- May 13, 2021
- Posted by: Ato
- Category: Banking and Finance
Equity Bank Kenya and Co-operative Bank are among five financial institutions owing the State more than Sh1 billion in outstanding loans, the Treasury has disclosed in a report to lawmakers.
The Treasury has listed the two top-tier lenders among 56 firms, mostly parastatals, which held Sh867 billion in outstanding loans from the national government at the end of June 2020.
In documents tabled in the National Assembly on April 29, the Treasury says Equity — the country’s biggest lender by deposit accounts — had Sh493.47 million outstanding out of the Sh654.3 million loans it had received.
Loans yet to be cleared by Co-operative Bank — the country’s third largest bank by assets —amounted to Sh287.42 million out of Sh417.86 million it was advanced.
The two top-tier lenders, together with three micro-financiers, owed the government nearly Sh1.03 billion, Treasury says without disclosing the time or purpose for which it lent the cash.
Kenya Women Finance Trust topped the three deposit-taking micro-financiers which owed taxpayers money with an outstanding debt of Sh100.56 million out of Sh241.33 million it had taken out.
Faulu Kenya was yet to clear Sh98.15 million out of Sh241.33 million borrowed, while Rafiki Micro-Finance had loan arrears amounting to nearly Sh46.4 million out Sh111.35 million it took.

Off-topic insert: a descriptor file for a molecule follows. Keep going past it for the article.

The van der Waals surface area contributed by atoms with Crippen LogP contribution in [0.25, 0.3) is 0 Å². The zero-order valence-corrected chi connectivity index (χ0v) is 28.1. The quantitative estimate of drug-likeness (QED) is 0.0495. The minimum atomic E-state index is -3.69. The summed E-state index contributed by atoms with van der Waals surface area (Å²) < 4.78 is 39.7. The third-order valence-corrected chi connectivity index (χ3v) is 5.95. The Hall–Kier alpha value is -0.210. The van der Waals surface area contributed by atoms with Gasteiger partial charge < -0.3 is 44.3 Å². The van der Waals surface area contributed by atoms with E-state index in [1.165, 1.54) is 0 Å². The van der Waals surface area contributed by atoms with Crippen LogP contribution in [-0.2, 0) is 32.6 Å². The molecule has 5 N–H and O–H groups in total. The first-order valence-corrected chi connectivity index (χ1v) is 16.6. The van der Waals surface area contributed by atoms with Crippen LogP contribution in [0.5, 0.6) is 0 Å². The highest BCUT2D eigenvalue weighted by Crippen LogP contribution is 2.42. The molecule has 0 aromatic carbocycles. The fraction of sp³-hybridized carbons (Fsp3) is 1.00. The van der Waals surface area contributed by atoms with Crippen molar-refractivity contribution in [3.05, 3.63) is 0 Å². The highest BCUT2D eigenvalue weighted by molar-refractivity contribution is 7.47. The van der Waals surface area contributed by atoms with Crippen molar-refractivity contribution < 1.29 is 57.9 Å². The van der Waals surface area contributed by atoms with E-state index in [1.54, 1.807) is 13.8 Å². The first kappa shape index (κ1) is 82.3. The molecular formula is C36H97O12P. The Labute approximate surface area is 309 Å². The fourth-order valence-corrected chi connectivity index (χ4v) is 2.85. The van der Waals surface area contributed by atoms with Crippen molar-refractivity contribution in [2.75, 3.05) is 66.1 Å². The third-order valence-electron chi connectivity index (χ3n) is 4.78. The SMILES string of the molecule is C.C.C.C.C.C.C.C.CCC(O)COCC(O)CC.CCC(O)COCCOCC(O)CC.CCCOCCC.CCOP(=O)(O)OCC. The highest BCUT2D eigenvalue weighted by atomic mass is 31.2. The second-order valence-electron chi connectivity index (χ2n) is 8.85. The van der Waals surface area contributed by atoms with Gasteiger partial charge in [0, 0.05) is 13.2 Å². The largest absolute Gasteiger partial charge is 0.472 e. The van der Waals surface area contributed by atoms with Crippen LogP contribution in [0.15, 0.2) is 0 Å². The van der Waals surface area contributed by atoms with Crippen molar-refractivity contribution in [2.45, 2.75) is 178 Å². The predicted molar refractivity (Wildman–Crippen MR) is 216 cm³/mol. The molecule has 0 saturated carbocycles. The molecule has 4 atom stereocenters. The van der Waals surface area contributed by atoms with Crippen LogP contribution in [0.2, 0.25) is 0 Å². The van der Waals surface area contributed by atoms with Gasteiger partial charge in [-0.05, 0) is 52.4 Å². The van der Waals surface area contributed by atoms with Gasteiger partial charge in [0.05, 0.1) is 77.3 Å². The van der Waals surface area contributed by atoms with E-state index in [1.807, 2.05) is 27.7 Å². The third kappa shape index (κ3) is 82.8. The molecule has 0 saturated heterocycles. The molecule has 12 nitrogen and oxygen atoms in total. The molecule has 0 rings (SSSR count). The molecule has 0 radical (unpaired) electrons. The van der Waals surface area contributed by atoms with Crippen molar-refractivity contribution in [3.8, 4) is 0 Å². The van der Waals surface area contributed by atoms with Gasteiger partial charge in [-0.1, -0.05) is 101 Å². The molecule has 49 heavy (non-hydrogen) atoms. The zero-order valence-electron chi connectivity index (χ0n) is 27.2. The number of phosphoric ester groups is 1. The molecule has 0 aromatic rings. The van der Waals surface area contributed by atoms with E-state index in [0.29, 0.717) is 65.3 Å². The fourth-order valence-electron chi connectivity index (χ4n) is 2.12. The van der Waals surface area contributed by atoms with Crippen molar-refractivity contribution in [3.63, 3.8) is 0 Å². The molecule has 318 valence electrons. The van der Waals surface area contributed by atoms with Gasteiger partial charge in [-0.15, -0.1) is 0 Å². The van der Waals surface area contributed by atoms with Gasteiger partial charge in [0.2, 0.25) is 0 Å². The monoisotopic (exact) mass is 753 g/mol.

The five lenders are listed amongst parastatals and other state-controlled organisations which had paid a measly Sh40.05 billion, or 4.42 percent, of the Sh907.06 billion they borrowed from the government.
The bulk of the loans are held by state-controlled firms such as Kenya Railway Corporation, Kenya Electricity Generating Company (KenGen) and electricity distributor Kenya Power partly as a result of mega government-sponsored projects they have undertaken in recent years.
Outstanding loans to the loss-making Kenya Railways, under which the standard gauge railway (SGR) line falls, were captured at Sh473.21 billion, or 54.58 percent of the Sh867 billion total state loans to parastatals and other organisations as at June 2020.
KenGen, which has in recent years undertaken geothermal and hydro-power generation projects, had Sh115.61 billion outstanding, while Kenya Power’s debt stood at Sh75.85 billion.
Treasury had disclosed in an earlier report that more than half of the country’s 247 parastatals registered either a deficit or a loss in the last financial year that ended in June 2020.